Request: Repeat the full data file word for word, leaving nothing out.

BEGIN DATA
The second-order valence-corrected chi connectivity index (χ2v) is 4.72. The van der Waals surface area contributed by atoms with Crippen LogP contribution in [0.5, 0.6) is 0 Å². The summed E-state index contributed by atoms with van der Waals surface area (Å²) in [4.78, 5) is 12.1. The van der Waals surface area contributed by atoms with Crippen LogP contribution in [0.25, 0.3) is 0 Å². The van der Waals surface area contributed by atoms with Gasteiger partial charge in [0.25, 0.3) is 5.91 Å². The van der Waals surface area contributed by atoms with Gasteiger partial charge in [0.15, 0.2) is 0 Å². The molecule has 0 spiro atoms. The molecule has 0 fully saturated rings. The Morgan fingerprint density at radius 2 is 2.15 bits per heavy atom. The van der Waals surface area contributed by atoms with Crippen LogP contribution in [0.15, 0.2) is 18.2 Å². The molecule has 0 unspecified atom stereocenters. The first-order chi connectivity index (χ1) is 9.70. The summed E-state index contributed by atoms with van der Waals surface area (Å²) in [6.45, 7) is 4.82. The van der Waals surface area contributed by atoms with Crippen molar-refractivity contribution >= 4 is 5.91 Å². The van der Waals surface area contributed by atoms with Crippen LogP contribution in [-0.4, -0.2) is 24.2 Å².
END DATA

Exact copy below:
The second-order valence-corrected chi connectivity index (χ2v) is 4.72. The van der Waals surface area contributed by atoms with Crippen LogP contribution in [0.5, 0.6) is 0 Å². The summed E-state index contributed by atoms with van der Waals surface area (Å²) in [4.78, 5) is 12.1. The van der Waals surface area contributed by atoms with Crippen LogP contribution in [0.25, 0.3) is 0 Å². The van der Waals surface area contributed by atoms with Gasteiger partial charge in [0.25, 0.3) is 5.91 Å². The van der Waals surface area contributed by atoms with Gasteiger partial charge in [0.15, 0.2) is 0 Å². The molecule has 0 spiro atoms. The molecule has 0 fully saturated rings. The Morgan fingerprint density at radius 2 is 2.15 bits per heavy atom. The van der Waals surface area contributed by atoms with Crippen LogP contribution in [0.15, 0.2) is 18.2 Å². The molecule has 0 unspecified atom stereocenters. The first-order chi connectivity index (χ1) is 9.70. The summed E-state index contributed by atoms with van der Waals surface area (Å²) in [6.45, 7) is 4.82. The van der Waals surface area contributed by atoms with Crippen molar-refractivity contribution >= 4 is 5.91 Å². The van der Waals surface area contributed by atoms with Crippen LogP contribution in [-0.4, -0.2) is 24.2 Å².